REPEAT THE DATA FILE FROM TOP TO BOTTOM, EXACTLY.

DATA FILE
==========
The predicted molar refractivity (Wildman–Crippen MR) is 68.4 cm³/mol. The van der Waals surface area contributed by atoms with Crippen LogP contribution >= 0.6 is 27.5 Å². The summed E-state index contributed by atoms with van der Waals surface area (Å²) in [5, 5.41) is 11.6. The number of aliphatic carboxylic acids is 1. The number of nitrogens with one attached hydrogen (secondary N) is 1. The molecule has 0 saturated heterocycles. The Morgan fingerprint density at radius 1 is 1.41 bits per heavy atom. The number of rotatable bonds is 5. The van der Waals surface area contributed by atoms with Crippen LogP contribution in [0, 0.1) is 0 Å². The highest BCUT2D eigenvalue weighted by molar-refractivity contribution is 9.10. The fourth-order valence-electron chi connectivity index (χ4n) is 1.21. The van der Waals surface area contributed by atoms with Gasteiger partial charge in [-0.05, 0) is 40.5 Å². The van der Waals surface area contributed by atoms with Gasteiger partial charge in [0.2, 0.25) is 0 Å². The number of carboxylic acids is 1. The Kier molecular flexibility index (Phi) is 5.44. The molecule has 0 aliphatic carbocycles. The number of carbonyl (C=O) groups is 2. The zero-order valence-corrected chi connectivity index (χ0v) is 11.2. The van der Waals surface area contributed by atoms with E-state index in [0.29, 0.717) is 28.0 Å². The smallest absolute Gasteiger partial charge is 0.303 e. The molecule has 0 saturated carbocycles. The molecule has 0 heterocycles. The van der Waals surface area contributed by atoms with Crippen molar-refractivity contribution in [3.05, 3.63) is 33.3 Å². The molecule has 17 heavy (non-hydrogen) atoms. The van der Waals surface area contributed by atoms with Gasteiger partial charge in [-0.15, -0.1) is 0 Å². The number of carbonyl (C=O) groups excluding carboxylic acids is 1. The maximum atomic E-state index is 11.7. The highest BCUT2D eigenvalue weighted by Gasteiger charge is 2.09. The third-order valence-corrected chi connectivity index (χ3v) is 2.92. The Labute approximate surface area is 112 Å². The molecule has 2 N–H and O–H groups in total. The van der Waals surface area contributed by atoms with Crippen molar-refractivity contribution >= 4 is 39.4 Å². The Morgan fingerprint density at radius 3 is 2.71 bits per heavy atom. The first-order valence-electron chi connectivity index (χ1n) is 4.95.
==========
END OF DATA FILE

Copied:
The predicted molar refractivity (Wildman–Crippen MR) is 68.4 cm³/mol. The van der Waals surface area contributed by atoms with Crippen LogP contribution >= 0.6 is 27.5 Å². The summed E-state index contributed by atoms with van der Waals surface area (Å²) in [5, 5.41) is 11.6. The number of aliphatic carboxylic acids is 1. The number of nitrogens with one attached hydrogen (secondary N) is 1. The molecule has 0 saturated heterocycles. The Morgan fingerprint density at radius 1 is 1.41 bits per heavy atom. The number of rotatable bonds is 5. The van der Waals surface area contributed by atoms with Crippen LogP contribution in [0, 0.1) is 0 Å². The highest BCUT2D eigenvalue weighted by molar-refractivity contribution is 9.10. The fourth-order valence-electron chi connectivity index (χ4n) is 1.21. The van der Waals surface area contributed by atoms with Gasteiger partial charge in [-0.05, 0) is 40.5 Å². The van der Waals surface area contributed by atoms with Gasteiger partial charge in [0.2, 0.25) is 0 Å². The number of carboxylic acids is 1. The Kier molecular flexibility index (Phi) is 5.44. The molecule has 0 aliphatic carbocycles. The number of carbonyl (C=O) groups is 2. The zero-order valence-corrected chi connectivity index (χ0v) is 11.2. The van der Waals surface area contributed by atoms with E-state index in [0.29, 0.717) is 28.0 Å². The smallest absolute Gasteiger partial charge is 0.303 e. The molecule has 0 saturated carbocycles. The molecule has 0 heterocycles. The van der Waals surface area contributed by atoms with Crippen molar-refractivity contribution in [3.05, 3.63) is 33.3 Å². The molecule has 17 heavy (non-hydrogen) atoms. The van der Waals surface area contributed by atoms with Gasteiger partial charge in [-0.15, -0.1) is 0 Å². The number of carbonyl (C=O) groups excluding carboxylic acids is 1. The maximum atomic E-state index is 11.7. The highest BCUT2D eigenvalue weighted by Gasteiger charge is 2.09. The third-order valence-corrected chi connectivity index (χ3v) is 2.92. The Labute approximate surface area is 112 Å². The molecule has 2 N–H and O–H groups in total. The van der Waals surface area contributed by atoms with Crippen molar-refractivity contribution >= 4 is 39.4 Å². The Morgan fingerprint density at radius 3 is 2.71 bits per heavy atom. The first-order valence-electron chi connectivity index (χ1n) is 4.95.